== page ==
“Organizations must adopt robust processes for the onboarding and offshoring of employees and affiliates who may have access to key information systems. It is essential to control privileged access and monitor those who have this administrator privilege. Ensuring that multi-factor authentication is enforced wherever possible is a vital defense when user credentials end up in the public domain. This will help limit the explosion radius and in most cases defeat the data breach.

“Even though all procedures and policies are executed well, there is no denying that adversaries are constantly looking to probe for vulnerabilities and insert malware into the environment, often with the help of everyday business documents that we all use. It is vital that critical infrastructure organizations invest in cyber protection services that stay ahead of attackers by eliminating threats while allowing employees to do their vital jobs.

“Attacks like these demonstrate that a traditional approach to network security leaves organizations at risk. Zero trust security sees the world differently. No one is trustworthy by default, whether inside or outside a network. In a world where data can be held between multiple cloud providers, it is crucial to strengthen all processes related to access verification.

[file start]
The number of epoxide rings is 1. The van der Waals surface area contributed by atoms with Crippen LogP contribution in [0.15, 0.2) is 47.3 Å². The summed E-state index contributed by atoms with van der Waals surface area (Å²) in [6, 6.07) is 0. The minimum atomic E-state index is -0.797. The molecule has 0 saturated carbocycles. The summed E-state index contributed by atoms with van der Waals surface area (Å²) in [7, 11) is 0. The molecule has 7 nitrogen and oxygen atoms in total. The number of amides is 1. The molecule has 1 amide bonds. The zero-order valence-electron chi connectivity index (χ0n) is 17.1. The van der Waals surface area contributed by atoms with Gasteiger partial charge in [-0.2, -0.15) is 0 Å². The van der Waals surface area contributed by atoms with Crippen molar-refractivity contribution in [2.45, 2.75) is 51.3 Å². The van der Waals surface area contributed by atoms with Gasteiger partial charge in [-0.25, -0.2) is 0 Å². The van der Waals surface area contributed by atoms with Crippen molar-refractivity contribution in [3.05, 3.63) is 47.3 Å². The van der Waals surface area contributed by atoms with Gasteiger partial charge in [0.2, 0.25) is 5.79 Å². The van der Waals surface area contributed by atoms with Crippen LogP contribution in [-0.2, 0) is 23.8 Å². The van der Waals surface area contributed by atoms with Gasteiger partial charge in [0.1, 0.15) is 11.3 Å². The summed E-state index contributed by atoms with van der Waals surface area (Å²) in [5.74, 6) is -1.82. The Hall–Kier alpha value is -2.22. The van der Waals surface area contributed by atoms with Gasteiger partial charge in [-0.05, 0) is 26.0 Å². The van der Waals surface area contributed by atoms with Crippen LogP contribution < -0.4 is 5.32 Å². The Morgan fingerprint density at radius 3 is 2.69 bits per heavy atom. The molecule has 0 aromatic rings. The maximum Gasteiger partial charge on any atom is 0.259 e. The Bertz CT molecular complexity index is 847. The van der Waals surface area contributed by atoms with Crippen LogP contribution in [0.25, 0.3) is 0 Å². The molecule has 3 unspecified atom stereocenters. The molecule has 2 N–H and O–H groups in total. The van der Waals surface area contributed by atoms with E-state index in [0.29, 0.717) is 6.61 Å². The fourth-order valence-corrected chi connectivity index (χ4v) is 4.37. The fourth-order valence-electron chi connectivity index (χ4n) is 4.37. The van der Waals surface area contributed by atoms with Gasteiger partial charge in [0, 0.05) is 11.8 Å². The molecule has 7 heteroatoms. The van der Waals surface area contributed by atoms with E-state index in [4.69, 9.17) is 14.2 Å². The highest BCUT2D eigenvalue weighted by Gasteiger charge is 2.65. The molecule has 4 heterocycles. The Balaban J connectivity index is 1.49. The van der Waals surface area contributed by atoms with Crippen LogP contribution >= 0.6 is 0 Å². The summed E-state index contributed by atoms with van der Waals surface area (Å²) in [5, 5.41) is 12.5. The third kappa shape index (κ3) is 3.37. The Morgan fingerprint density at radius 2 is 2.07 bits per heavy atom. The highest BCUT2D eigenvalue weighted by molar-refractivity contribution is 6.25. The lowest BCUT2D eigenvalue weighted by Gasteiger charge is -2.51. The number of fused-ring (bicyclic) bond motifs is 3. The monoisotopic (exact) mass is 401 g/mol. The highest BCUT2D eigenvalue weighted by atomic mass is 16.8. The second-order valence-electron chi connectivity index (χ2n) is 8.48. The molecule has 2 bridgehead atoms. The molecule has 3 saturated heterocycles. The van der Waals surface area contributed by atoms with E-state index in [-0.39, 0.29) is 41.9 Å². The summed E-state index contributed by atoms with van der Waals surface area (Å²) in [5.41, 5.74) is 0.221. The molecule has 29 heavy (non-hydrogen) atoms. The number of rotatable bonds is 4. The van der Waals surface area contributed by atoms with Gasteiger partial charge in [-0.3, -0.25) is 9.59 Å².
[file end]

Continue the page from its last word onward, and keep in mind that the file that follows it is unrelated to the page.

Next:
And, finally, Egnyte’s cybersecurity evangelist Neil Jones believes the latest incident should make ransomware preparedness urgent:

“The recent Ferrara Candy ransomware attack, along with the JBS and Colonial Pipeline cyber attacks that preceded it, demonstrate that your organization needs to make cybersecurity a priority for conference rooms, if it isn’t already. For years, cybercriminals have attacked financial gain goals, but we are now seeing an alarming pattern of debilitating attacks on our power supply, critical infrastructure and our IP supply chain, which can have a crippling impact on the economy. American. to implement proactive data hygiene and protection behaviors, such as patching your CVEs and hardening your databases now. It could save your life. “